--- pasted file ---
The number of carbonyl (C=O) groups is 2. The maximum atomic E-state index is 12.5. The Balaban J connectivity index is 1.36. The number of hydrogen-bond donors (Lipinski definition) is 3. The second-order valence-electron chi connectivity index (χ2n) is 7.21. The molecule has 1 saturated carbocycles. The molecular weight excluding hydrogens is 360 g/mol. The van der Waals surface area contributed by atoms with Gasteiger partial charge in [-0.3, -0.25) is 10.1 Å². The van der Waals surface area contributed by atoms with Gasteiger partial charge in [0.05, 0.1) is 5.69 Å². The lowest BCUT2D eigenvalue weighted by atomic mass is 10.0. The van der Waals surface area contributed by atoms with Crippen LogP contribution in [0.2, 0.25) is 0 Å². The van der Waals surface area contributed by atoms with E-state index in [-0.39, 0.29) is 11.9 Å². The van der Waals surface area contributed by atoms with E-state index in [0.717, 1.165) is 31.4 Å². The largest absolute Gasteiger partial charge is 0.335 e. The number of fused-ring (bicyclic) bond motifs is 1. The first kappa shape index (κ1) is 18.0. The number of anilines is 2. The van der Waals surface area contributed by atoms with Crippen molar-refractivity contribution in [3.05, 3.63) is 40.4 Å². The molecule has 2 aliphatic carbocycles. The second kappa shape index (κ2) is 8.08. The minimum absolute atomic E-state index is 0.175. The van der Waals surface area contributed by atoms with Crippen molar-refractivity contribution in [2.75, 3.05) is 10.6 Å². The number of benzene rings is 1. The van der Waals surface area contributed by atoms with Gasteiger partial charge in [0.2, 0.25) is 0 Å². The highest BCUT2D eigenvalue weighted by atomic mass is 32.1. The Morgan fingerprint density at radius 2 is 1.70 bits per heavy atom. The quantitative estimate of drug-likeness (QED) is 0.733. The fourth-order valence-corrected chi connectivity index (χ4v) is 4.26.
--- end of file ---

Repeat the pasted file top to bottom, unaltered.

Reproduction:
The number of carbonyl (C=O) groups is 2. The maximum atomic E-state index is 12.5. The Balaban J connectivity index is 1.36. The number of hydrogen-bond donors (Lipinski definition) is 3. The second-order valence-electron chi connectivity index (χ2n) is 7.21. The molecule has 1 saturated carbocycles. The molecular weight excluding hydrogens is 360 g/mol. The van der Waals surface area contributed by atoms with Gasteiger partial charge in [-0.3, -0.25) is 10.1 Å². The van der Waals surface area contributed by atoms with Gasteiger partial charge in [0.05, 0.1) is 5.69 Å². The lowest BCUT2D eigenvalue weighted by atomic mass is 10.0. The van der Waals surface area contributed by atoms with Crippen LogP contribution in [0.2, 0.25) is 0 Å². The van der Waals surface area contributed by atoms with E-state index in [-0.39, 0.29) is 11.9 Å². The van der Waals surface area contributed by atoms with E-state index in [0.717, 1.165) is 31.4 Å². The largest absolute Gasteiger partial charge is 0.335 e. The number of fused-ring (bicyclic) bond motifs is 1. The first kappa shape index (κ1) is 18.0. The number of anilines is 2. The van der Waals surface area contributed by atoms with Crippen molar-refractivity contribution in [3.05, 3.63) is 40.4 Å². The molecule has 2 aliphatic carbocycles. The second kappa shape index (κ2) is 8.08. The minimum absolute atomic E-state index is 0.175. The van der Waals surface area contributed by atoms with Crippen molar-refractivity contribution in [2.75, 3.05) is 10.6 Å². The number of benzene rings is 1. The van der Waals surface area contributed by atoms with Gasteiger partial charge in [0.2, 0.25) is 0 Å². The highest BCUT2D eigenvalue weighted by atomic mass is 32.1. The Morgan fingerprint density at radius 2 is 1.70 bits per heavy atom. The quantitative estimate of drug-likeness (QED) is 0.733. The fourth-order valence-corrected chi connectivity index (χ4v) is 4.26.